Adding another device (I did this from the iPad) takes a couple of minutes while the data is sent to the server. I was then asked to set up and activate the app on the Mac. As this was already set up, I was unable to use the Link with Account button: it was no longer available. I was able to Reset the application using a feature in Settings, but this was an unsatisfactory way to carry out such a connection between two apps that two the same thing and are designed to synchronise.
The 24-character activation code generated on the iPad was entered into 6 boxes on the Mac and then a confirmation was sent to the iPad. This lengthy process may be tedious, but the security involved will be reassuring for some.
Once the devices recognised each other, I added a single file to a folder. Unlike Dropbox, there is no automatic sync. Settings on the Mac allows the user to sync on startup or exit (or both), but not everyone shuts down apps. I keep my Macs running for weeks. On the iPad there is only a setting to Synchronize on Startup.
To hurry things along, I pressed the Sync button on the Mac and there was a drawn out process while the file was sent to the server. Almost instantly, a "1" appeared over the Files icon on the iPad. However, I was only able to view that file if I used the manual sync option. To actually use the file, tapping on it in the folder view reveals several options: Rename, Copy, Move, Create reference, Open in and Delete.
The file appeared correctly in the folder and opened in DocWallet with no problem. As it was a PDF, I was pleased to see a number of tools allowing me to add shapes, annotations and comments to the file. It was not associated with any other app. This feature (Open in) is turned on in the Files section of Settings instantly making DocWallet far more useful than a simple file viewer.
CommentsWhenever I switched to another app on the iPad or entered the Home screen, the app was automatically locked and to work again in DocWallet needed me to enter the password. Tedious if I was switching apps a lot, but not a major problem. The desktop app did not lock automatically, even when I quit (Exit is used in the menu).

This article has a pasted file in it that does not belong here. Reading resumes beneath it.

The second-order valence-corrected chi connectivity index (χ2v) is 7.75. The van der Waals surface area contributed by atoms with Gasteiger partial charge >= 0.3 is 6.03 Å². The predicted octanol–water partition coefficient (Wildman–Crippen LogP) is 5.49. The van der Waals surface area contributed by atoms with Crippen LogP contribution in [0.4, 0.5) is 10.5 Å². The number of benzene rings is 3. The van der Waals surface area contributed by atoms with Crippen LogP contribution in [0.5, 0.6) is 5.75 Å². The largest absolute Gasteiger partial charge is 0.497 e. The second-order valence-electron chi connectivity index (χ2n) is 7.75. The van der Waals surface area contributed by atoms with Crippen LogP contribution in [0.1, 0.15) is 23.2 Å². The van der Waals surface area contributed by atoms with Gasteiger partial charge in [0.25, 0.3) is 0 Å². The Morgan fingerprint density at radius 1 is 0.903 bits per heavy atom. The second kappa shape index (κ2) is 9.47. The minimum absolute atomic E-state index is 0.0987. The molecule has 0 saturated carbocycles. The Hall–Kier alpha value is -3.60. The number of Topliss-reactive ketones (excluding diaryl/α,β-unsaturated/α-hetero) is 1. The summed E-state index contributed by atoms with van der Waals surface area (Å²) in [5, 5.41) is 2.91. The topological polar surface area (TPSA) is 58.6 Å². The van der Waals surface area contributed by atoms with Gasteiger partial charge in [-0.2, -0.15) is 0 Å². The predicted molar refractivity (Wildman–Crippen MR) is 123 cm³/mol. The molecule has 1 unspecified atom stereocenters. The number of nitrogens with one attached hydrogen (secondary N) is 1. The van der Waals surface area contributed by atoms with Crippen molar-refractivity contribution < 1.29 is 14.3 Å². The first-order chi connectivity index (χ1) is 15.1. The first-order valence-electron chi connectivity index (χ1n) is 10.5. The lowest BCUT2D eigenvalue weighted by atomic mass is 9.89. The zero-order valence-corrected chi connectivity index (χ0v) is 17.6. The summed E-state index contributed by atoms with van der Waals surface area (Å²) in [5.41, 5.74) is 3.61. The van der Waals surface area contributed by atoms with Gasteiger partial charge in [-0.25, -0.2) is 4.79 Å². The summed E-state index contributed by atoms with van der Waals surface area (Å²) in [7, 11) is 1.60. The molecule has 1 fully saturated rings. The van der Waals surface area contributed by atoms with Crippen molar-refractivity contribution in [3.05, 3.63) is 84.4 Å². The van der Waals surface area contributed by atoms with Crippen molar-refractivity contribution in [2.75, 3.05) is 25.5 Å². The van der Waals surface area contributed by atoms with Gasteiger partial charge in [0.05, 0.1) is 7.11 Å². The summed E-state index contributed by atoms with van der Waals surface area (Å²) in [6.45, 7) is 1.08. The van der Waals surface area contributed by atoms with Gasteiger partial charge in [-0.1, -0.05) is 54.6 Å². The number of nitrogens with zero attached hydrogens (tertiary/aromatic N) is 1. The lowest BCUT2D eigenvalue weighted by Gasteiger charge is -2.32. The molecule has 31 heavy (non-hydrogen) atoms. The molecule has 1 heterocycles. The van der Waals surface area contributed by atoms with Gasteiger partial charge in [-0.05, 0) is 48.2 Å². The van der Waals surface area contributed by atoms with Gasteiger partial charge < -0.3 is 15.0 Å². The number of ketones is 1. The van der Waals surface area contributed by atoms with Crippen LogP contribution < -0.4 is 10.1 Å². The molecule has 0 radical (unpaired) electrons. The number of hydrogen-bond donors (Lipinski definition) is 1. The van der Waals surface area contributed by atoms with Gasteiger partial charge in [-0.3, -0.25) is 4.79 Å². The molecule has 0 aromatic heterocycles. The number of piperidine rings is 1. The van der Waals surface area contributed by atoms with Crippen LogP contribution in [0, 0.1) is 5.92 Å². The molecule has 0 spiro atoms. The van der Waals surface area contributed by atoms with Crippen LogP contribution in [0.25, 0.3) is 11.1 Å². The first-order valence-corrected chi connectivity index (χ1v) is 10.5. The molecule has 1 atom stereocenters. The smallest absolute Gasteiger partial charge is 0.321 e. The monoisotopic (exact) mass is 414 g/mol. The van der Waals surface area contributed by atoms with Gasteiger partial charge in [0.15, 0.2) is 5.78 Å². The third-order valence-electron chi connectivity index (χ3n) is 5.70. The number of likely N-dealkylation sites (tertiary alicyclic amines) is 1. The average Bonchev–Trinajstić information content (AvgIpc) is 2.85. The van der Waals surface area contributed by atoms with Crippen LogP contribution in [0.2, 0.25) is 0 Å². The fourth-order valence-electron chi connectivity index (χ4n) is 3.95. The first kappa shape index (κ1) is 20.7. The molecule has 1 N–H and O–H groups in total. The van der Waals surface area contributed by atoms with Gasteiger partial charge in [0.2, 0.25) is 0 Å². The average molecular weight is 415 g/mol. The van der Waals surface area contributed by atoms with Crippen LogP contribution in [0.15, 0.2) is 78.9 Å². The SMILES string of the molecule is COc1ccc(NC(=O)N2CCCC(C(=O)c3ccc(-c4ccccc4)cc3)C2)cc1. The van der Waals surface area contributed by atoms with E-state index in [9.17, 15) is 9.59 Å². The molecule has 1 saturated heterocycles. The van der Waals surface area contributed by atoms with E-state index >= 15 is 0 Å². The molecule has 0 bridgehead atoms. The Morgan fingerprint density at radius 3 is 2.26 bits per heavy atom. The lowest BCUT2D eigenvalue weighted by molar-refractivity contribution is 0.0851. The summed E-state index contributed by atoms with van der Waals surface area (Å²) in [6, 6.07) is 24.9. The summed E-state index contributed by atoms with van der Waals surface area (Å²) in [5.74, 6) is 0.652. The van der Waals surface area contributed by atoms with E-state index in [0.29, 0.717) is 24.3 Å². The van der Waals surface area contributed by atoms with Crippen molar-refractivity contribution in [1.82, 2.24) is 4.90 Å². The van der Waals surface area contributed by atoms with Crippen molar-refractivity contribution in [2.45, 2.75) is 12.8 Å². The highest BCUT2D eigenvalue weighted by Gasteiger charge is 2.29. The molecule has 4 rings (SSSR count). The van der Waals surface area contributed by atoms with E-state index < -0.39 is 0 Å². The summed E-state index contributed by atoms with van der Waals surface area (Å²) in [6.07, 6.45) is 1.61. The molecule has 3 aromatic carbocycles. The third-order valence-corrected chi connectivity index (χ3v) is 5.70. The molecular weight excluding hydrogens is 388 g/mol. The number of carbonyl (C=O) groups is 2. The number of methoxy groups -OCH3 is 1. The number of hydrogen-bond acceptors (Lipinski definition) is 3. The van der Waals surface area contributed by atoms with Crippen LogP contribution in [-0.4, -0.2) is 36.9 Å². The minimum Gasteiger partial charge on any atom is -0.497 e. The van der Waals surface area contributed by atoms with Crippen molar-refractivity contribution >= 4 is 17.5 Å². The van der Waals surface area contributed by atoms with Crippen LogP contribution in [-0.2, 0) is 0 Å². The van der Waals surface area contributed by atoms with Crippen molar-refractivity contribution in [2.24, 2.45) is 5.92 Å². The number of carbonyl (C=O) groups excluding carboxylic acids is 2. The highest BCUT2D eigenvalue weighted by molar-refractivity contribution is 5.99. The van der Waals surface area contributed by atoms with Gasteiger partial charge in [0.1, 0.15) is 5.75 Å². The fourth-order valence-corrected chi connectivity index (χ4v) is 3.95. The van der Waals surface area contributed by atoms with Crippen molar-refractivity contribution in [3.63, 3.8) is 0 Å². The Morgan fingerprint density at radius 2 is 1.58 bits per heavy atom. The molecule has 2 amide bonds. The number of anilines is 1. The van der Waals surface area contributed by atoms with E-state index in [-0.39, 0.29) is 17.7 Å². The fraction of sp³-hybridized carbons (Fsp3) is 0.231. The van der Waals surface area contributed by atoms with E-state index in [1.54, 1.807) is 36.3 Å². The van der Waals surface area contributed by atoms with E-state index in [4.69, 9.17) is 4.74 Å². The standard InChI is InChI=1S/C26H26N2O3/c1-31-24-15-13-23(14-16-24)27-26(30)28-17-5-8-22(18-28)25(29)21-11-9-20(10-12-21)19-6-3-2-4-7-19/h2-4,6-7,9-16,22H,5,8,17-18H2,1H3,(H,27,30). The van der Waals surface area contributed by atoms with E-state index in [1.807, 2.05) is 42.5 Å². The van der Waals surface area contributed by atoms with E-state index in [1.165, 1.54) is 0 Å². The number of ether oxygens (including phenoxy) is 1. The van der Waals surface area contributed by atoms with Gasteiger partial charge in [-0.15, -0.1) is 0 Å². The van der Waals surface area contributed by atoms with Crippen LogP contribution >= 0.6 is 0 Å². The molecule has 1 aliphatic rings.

To secure the application on the Mac, I needed to press a lock icon at top right on the toolbar. Again, not a major difficulty, but something that I feel, especially in an app designed for secure storage, should be automatic. With both the iPad and the Mac, there was a beautiful safe-like dial that turned when the password was entered correctly.
The lack of an automatic synchronisation is another drawback with this application. Both iCloud and Dropbox are able to do this. There should be no reason for this not to be added - at least as an option - in an update. It is of course easy enough to press the Sync button, but with such apps, automation is the key.
Also useful would be a way to link with an account when the app has been used as a standalone for a while. A user may find the app useful and want to expand the use to the app installed on other devices, but this did not appear to be possible. Having to Reset the application was a messy solution.
While I was assessing the iPad app an update was released bringing it to version 1.1.1 (the app shows this to be version 1.10.001). The update was to provide better performance and to make some minor corrections. On the Mac it is version 1.1.000.
The app is aimed at professionals, in particular lawyers and doctors (and others) who fall under part of the German Criminal Code in terms of being sworn to secrecy. Whether authorities in other countries would respect that is open to some debate of course, but the data is encrypted and stored on servers in Germany. It may only be used on specified devices. Depending on the laws of a country, the device that contains the data (a computer) may be subject to search by warrant of course.
Graham K. Rogers teaches at the Faculty of Engineering, Mahidol University in Thailand where he is also Assistant Dean. He wrote in the Bangkok Post, Database supplement on IT subjects. For the last seven years of Database he wrote a column on Apple and Macs.